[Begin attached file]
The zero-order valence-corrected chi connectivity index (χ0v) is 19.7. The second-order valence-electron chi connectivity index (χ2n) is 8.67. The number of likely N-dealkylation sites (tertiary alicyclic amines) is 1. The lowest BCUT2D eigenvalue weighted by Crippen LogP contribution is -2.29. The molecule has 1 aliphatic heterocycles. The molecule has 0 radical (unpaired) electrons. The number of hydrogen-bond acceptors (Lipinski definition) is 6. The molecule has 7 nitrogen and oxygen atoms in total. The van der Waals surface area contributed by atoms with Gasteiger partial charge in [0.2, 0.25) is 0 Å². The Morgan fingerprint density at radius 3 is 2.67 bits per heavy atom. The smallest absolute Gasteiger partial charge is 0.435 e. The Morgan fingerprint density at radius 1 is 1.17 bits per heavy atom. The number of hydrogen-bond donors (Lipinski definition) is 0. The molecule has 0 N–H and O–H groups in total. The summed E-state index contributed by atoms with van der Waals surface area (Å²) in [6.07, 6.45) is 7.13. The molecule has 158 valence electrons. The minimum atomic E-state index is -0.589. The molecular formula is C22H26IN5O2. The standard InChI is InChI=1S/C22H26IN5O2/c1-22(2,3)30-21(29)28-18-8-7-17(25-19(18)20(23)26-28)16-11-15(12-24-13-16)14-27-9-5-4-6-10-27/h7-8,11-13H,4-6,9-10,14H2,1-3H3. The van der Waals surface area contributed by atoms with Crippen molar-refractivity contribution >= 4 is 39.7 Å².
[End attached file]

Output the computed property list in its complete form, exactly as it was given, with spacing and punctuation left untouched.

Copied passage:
The zero-order valence-corrected chi connectivity index (χ0v) is 19.7. The second-order valence-electron chi connectivity index (χ2n) is 8.67. The number of likely N-dealkylation sites (tertiary alicyclic amines) is 1. The lowest BCUT2D eigenvalue weighted by Crippen LogP contribution is -2.29. The molecule has 1 aliphatic heterocycles. The molecule has 0 radical (unpaired) electrons. The number of hydrogen-bond acceptors (Lipinski definition) is 6. The molecule has 7 nitrogen and oxygen atoms in total. The van der Waals surface area contributed by atoms with Gasteiger partial charge in [0.2, 0.25) is 0 Å². The Morgan fingerprint density at radius 3 is 2.67 bits per heavy atom. The smallest absolute Gasteiger partial charge is 0.435 e. The Morgan fingerprint density at radius 1 is 1.17 bits per heavy atom. The number of hydrogen-bond donors (Lipinski definition) is 0. The molecule has 0 N–H and O–H groups in total. The summed E-state index contributed by atoms with van der Waals surface area (Å²) in [6.07, 6.45) is 7.13. The molecule has 158 valence electrons. The minimum atomic E-state index is -0.589. The molecular formula is C22H26IN5O2. The standard InChI is InChI=1S/C22H26IN5O2/c1-22(2,3)30-21(29)28-18-8-7-17(25-19(18)20(23)26-28)16-11-15(12-24-13-16)14-27-9-5-4-6-10-27/h7-8,11-13H,4-6,9-10,14H2,1-3H3. The van der Waals surface area contributed by atoms with Crippen molar-refractivity contribution >= 4 is 39.7 Å².